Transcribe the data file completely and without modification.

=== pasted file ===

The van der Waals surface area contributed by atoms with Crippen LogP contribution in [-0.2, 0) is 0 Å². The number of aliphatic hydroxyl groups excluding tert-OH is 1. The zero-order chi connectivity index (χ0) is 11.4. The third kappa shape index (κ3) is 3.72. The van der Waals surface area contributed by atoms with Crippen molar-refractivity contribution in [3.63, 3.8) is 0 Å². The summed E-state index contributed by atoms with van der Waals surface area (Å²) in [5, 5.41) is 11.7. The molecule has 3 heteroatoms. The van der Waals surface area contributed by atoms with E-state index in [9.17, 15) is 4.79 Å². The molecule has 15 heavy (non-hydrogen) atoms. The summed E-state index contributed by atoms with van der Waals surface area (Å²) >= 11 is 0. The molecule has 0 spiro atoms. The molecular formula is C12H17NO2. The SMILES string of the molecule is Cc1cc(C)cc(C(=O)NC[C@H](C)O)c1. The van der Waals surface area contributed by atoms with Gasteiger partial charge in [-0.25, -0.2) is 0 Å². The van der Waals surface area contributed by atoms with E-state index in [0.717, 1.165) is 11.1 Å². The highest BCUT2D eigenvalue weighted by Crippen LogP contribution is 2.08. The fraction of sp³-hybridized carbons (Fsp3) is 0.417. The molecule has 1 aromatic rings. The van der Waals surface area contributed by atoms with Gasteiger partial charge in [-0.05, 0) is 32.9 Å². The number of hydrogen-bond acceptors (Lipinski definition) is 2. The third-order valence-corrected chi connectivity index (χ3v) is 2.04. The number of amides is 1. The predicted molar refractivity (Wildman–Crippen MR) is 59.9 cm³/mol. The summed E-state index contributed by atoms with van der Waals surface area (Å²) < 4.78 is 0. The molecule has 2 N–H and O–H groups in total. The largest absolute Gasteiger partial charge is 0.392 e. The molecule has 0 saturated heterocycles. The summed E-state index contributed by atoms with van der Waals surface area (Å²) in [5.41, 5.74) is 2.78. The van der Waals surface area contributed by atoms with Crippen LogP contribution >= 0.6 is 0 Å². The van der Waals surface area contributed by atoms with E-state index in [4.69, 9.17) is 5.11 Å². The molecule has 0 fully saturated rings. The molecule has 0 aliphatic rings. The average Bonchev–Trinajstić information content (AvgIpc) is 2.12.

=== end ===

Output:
The van der Waals surface area contributed by atoms with Crippen LogP contribution in [-0.2, 0) is 0 Å². The number of aliphatic hydroxyl groups excluding tert-OH is 1. The zero-order chi connectivity index (χ0) is 11.4. The third kappa shape index (κ3) is 3.72. The van der Waals surface area contributed by atoms with Crippen molar-refractivity contribution in [3.63, 3.8) is 0 Å². The summed E-state index contributed by atoms with van der Waals surface area (Å²) in [5, 5.41) is 11.7. The molecule has 3 heteroatoms. The van der Waals surface area contributed by atoms with E-state index in [9.17, 15) is 4.79 Å². The molecule has 15 heavy (non-hydrogen) atoms. The summed E-state index contributed by atoms with van der Waals surface area (Å²) >= 11 is 0. The molecule has 0 spiro atoms. The molecular formula is C12H17NO2. The SMILES string of the molecule is Cc1cc(C)cc(C(=O)NC[C@H](C)O)c1. The van der Waals surface area contributed by atoms with Gasteiger partial charge in [-0.25, -0.2) is 0 Å². The van der Waals surface area contributed by atoms with E-state index in [0.717, 1.165) is 11.1 Å². The highest BCUT2D eigenvalue weighted by Crippen LogP contribution is 2.08. The fraction of sp³-hybridized carbons (Fsp3) is 0.417. The molecule has 1 aromatic rings. The van der Waals surface area contributed by atoms with Gasteiger partial charge in [-0.05, 0) is 32.9 Å². The number of hydrogen-bond acceptors (Lipinski definition) is 2. The third-order valence-corrected chi connectivity index (χ3v) is 2.04. The number of amides is 1. The predicted molar refractivity (Wildman–Crippen MR) is 59.9 cm³/mol. The summed E-state index contributed by atoms with van der Waals surface area (Å²) < 4.78 is 0. The molecule has 2 N–H and O–H groups in total. The largest absolute Gasteiger partial charge is 0.392 e. The molecule has 0 saturated heterocycles. The summed E-state index contributed by atoms with van der Waals surface area (Å²) in [5.41, 5.74) is 2.78. The van der Waals surface area contributed by atoms with Crippen LogP contribution >= 0.6 is 0 Å². The van der Waals surface area contributed by atoms with E-state index in [4.69, 9.17) is 5.11 Å². The molecule has 0 fully saturated rings. The molecule has 0 aliphatic rings. The average Bonchev–Trinajstić information content (AvgIpc) is 2.12.